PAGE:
To lovers of Japanese culture, sushi is the most recognizable star in Japanese cuisine. It’s easy to spot and remember, and no visit to Japan would be complete without tasting authentic sushi at least once.
Sushi is also the most recognizable Japanese food outside of the country. The Japanese enjoy sushi during celebrations and other special occasions, and it has spread globally. There is virtually no country that hasn’t prepared sushi commercially, especially in Asia.
Sushi is also immensely enjoyed in the United States, Canada, and associated territories. There is just something about this traditional Japanese food that gets people quickly smitten, and Japan is indeed proud that people love one of the oldest ways to prepare fish and other seafood.
The term sushi is a generic one, as there are many ways to prepare sushi. Logically speaking, we can compare the term sushi with English terms like casseroles and soups. When you say soup, it refers to a specific type of soup prepared in a particular manner. There is no single recipe for soup, the same way that there is no single recipe for sushi.
Different types of fish and other seafood are used for making sushi, from seaweed to prawns for different kinds of fresh fish. Vegetables are also commonly used for making sushi, as well as eggs. Authentic Japanese sushi is very simple and delicious. If you know how to cook, you already know that anything simple is usually challenging to pull off because simplicity requires plenty of skill.
What Type of Rice Is Used for Sushi?
The question now is how you can prepare sushi at home? Contrary to what many sushi purists might say, it is possible to create decent sushi at home provided that you know the basic skills of sushi-making and you have the right ingredients, too. The first ingredient that you should master is rice. Sashimi (which uses no rice) is different from sushi, which requires rice. People who live outside Japan are often confused about these two.
The best kind of rice for making authentic Japanese sushi will always be Japanese short-grained rice. Japonica rice has 80% amylopectin, which contributes to its stickiness. Amylopectin is a type of rice starch that occurs in all rice varieties. However, the amount of amylopectin differs based on the variant and species. Indica rice only has 70% amylopectin, so it is less sticky, and to make sushi, it’s not so ideal. Indica rice and other non-sticky rice variants fare better when cooked to pair with stews and other dishes. Sauces and soups are added to the rice to add flavor to the rice instead.
Japan has a diverse collection of domestic rice varieties. There are 600 cultivars, but only 260 are produced as staples for the entire region—the top ten supply 80% of the total demand for rice in the area.
The Koshihikari cultivar accounts for 30% of the total domestic production, followed by the Hitomebore cultivar (9.4%). The third most popular rice cultivar is Hinohikari (8.9%), followed by Akitahomachi and Nanatsuboshi at 7% and 3.5%.
For making sushi, there are three well-known contenders – Koshihikari, Sasanishiki, and Hatsushimo. Matsushima is best known as the “rice of dreams” and is not often seen in the market. Koshihikari is the denser variety of sushi rice and is generally plump and maintains a good luster or shine after washing. Sasanishiki, on the other hand, has a softer feel to it and the individual grains exhibit an excellent polish. The sweetness and stickiness of Sasanishiki are also perfect for making sushi at home.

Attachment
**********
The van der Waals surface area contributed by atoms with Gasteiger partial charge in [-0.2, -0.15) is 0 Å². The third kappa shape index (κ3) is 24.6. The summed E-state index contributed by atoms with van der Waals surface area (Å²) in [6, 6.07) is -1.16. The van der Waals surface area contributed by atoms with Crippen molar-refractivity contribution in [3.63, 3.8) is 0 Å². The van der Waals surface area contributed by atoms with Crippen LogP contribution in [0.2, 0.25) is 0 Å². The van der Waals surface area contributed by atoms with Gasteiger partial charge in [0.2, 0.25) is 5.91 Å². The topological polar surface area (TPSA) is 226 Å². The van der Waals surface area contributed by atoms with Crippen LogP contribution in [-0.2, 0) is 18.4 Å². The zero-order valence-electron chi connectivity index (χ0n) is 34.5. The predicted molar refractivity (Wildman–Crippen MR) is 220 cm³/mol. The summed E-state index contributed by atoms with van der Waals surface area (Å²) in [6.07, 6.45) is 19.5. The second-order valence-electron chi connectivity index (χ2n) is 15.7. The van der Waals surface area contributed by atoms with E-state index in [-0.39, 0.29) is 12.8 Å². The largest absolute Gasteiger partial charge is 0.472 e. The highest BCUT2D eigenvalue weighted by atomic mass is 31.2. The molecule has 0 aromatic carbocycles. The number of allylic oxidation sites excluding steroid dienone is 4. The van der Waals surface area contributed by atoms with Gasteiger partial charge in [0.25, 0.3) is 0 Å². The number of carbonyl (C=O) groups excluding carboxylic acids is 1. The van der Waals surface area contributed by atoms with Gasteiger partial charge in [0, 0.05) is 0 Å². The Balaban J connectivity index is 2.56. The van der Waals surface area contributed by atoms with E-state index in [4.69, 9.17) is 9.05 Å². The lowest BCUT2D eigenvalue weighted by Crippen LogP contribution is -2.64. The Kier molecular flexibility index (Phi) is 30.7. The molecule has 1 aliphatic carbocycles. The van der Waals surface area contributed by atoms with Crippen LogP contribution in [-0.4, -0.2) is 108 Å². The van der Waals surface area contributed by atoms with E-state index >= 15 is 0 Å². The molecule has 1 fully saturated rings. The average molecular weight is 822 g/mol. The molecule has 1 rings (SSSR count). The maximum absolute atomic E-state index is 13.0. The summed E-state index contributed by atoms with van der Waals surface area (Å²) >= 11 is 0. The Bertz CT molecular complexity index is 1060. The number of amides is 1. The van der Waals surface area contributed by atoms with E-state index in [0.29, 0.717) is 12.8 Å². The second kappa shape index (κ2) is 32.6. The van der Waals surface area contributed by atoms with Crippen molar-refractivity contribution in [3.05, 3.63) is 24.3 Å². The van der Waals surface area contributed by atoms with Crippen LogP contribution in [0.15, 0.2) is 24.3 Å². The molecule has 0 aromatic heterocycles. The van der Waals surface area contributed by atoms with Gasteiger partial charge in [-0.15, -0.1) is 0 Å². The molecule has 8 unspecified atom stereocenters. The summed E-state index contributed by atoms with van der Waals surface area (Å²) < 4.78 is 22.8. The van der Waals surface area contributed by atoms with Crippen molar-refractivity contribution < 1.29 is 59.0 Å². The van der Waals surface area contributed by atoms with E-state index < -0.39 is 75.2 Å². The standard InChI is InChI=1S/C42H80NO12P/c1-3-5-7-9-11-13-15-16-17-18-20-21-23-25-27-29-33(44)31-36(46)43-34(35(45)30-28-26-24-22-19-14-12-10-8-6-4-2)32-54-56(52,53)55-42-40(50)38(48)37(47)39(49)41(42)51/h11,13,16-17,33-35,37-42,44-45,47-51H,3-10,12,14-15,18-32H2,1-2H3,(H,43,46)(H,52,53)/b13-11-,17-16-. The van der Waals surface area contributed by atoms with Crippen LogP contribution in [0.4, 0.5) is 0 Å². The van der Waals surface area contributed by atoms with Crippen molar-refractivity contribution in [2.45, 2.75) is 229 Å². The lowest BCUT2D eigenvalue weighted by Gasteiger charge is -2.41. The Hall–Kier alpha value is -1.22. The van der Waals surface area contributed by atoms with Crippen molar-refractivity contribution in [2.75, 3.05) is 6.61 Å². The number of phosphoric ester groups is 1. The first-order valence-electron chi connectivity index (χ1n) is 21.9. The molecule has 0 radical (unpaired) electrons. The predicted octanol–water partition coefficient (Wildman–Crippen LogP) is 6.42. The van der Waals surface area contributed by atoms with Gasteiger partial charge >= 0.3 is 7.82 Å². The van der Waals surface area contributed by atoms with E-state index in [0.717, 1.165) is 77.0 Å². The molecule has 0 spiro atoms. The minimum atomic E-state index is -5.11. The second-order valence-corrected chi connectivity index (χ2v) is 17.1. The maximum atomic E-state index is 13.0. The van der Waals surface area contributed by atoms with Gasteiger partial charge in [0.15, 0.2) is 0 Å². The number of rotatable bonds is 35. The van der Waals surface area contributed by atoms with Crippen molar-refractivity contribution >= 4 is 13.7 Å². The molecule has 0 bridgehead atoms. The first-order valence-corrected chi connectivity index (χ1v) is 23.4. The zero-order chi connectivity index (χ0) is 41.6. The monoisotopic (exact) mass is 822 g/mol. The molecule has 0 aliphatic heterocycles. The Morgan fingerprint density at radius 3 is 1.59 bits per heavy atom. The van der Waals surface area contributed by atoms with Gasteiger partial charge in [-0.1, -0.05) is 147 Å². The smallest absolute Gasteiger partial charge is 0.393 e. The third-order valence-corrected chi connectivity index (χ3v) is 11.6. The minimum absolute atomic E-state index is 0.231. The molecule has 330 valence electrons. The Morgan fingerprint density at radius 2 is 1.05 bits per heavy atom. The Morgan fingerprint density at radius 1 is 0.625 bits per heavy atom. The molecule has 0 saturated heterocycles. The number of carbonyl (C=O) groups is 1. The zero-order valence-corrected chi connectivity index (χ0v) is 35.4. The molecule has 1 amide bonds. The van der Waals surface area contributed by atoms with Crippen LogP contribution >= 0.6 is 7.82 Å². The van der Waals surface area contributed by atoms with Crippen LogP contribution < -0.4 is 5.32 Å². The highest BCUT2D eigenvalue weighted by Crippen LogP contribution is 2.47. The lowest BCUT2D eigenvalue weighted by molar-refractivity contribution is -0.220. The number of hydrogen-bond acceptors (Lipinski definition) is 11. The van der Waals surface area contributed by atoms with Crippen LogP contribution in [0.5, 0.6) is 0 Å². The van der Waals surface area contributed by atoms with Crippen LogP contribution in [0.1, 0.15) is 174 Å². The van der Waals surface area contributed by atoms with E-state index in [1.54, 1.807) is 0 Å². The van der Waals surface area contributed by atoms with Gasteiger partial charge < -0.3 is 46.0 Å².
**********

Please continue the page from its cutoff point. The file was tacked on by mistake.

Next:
Can You Make Sushi with Normal Rice?
If by regular rice you refer to Indica rice and other long-grained rice varieties from places such as Thailand, then the answer is not really. If you aim to create an authentic food item, you need to buy Japonica rice, not Indica.
Calrose rice, which is popular in the United States, has been selectively bred through the decades to have high gloss after milling. The higher front means that Calrose medium-grained rice can be used for making sushi. However, other medium-grained rice varieties may not yield the same results.
Japanese sushi rice is short-grained rice that is naturally sticky and is suitable for sushi recipes. Anything else would not provide the same experience while eating, and eating sushi is an experience on its own. Meaning, you buy and consume sushi not just for the flavors but for the occasion of finishing the sushi in the first place. But then again, don’t let this dissuade you from making homemade sushi.
We feel that you can go ahead and make DIY sushi at home if you have the ingredients except Japonica. Enjoy it, and when you can, buy Japonica rice for a better overall experience the next time you prepare some homemade sushi.
Is Jasmine Rice Sushi Rice?
Technically speaking, no, Jasmine rice is not sushi rice. Japanese sushi rice is species-dependent, meaning you have to get the variant used in Japan to make authentic Japanese sushi.
Of course, not everyone can acquire Japanese sushi rice when they feel the need to make some sushi, and for the most part, those making substitutions say that the resulting sushi tastes fine.
If you don’t mind the titles and want to make some homemade sushi, there’s nothing wrong with using Jasmine rice or any other long-grained or short-grained rice to make sushi. However, the resulting product will not be authentic sushi, and flavor-wise, there will be differences and significant differences in the food texture. But then again, not everyone is looking for an authentic food experience all the time, so it makes sense why there are many common substitutions from time to time.
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